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How to Reach Out to Someone Who is Struggling with Suicidal Thoughts

By Pam Dewey • suicide, suicidal thoughts, suicide ideation, contemplating suicide, self harm, suicide prevention, preventing suicide, thinking about suicide • September 09, 2021

You likely know someone who has struggled with depression, and you may also know someone who has considered suicide, whether or not you’re aware of it. According to the CDC, “In 2019, 12 million American adults seriously thought about suicide.”

While thinking about suicide isn’t the same as acting on it, the decision to attempt suicide is often made quickly, and the consequences can be permanent. According to the National Alliance on Mental Illness (NAMI), “Up to 50% of people who attempt suicide make the decision to do so within minutes to an hour before they act.” The Harvard School of Public Health quotes a study that found for survivors of suicide attempts, “one in four deliberated for less than 5 minutes.”

The good news is experts also believe that suicide is the most preventable kind of death, and almost any action can help prevent suicide.

Watch for these signs of contemplating suicide

There are certain signs that someone might be considering suicide. According to Suicide Awareness Voices of Education (SAVE), here are some things to watch out for:

  • Speaking about wanting to die or kill themselves
  • Saying that they’re a burden to others
  • Stating they feel hopeless or don’t have a purpose
  • Speaking about feeling trapped or being in unbearable pain
  • Searching for ways to kill themselves
  • Increasing their use of drugs or alcohol
  • Sleeping way more or less than usual
  • Withdrawing from loved ones
  • Acting out in reckless ways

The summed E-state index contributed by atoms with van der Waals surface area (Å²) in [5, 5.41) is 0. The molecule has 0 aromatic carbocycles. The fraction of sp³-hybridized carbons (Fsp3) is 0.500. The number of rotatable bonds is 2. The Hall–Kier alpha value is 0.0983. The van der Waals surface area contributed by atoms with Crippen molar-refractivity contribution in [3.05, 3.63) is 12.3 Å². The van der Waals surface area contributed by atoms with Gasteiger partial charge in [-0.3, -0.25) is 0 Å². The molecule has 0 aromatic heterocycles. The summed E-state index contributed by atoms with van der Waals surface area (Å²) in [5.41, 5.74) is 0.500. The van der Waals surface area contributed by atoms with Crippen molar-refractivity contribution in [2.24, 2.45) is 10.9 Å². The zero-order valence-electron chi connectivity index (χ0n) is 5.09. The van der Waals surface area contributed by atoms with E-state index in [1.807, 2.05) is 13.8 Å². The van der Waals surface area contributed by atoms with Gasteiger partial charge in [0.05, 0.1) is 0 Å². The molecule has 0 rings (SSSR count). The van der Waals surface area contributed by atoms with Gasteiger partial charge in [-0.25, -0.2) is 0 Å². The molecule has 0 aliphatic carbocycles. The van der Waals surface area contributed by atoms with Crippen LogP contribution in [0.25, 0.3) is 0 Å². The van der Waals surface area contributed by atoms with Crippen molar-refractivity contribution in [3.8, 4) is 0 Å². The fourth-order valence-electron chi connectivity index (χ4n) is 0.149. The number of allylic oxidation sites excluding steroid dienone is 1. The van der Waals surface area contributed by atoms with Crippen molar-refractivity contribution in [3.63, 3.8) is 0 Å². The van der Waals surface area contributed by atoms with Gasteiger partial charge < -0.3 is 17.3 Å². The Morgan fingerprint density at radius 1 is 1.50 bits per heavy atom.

• Becoming easily angry or anxious
  • Extreme mood swings

If you notice these signs in someone, you should reach out to that person. NAMI offers suicide prevention classes to the community, which use three key steps: question, persuade and refer. You can sign up for one of these NAMI classes here. Or read more about it below.


The first step when encountering someone you suspect may be contemplating suicide is to ask them directly about it. With friends or loved ones, you might say, “Are you thinking of killing yourself?” It’s best to talk to them in a private location, so they feel comfortable talking. It’s also important to be persistent if they dodge the question.

If you encounter a stranger you’re concerned about, you might try a less direct approach. First, introduce yourself. Then you can say, “Have you been unhappy lately?” Then work your way up to, “I’m worried about you, and I wonder if you’re thinking about suicide?”

Asking the question may feel awkward, but remember, you’re trying to prevent them from acting on potential suicidal feelings.


The second step is trying to persuade an individual to change their mind. Start by listening to them and giving them your full attention. You SHOULDN’T SAY, “You have so much to live for.” This just makes them feel guilty and isn’t helpful. Instead, ask about their lives. You might say, “Do you kids? Or do you have pets?” Then ask about their kids or pets. Find a way to connect with them and talk about things that are important in their lives. Try to offer them hope in any form.

You could say, “I’m sorry things are this hard,” or “You can have suicidal thoughts, but you don’t have to act on them.”


The third step is to try to refer an individual for help. If they push back and continue their negative thinking, try putting it on yourself. Say, “It would make me feel better, if I could come stay with you.” You can also ask who you can call to support them because that includes them in the decision.

Or, if you don’t know them well, you might say, “I’m not a professional, but let’s talk to someone who is.” Each county in Minnesota has a mental health crisis team. You can contact them or call the National Suicide Prevention Hotline at 1-800-273-TALK (8255). Consider saving these numbers in your phone, so these will be readily accessible in a crisis.

However, if the individual has a gun or another weapon, you must call the police. When you do, say, “This is a mental health emergency. Please send a crisis intervention team (CIT) officer.” According to NAMI, CIT programs “train police officers to handle and respond safely to psychiatric crisis calls,” so these officers will be better equipped to handle the situation and keep your loved one safe.

You can help someone contemplating suicide by noticing the signs, asking them if they’re considering suicide, persuading them to reconsider and then referring to them to crisis mental health resources.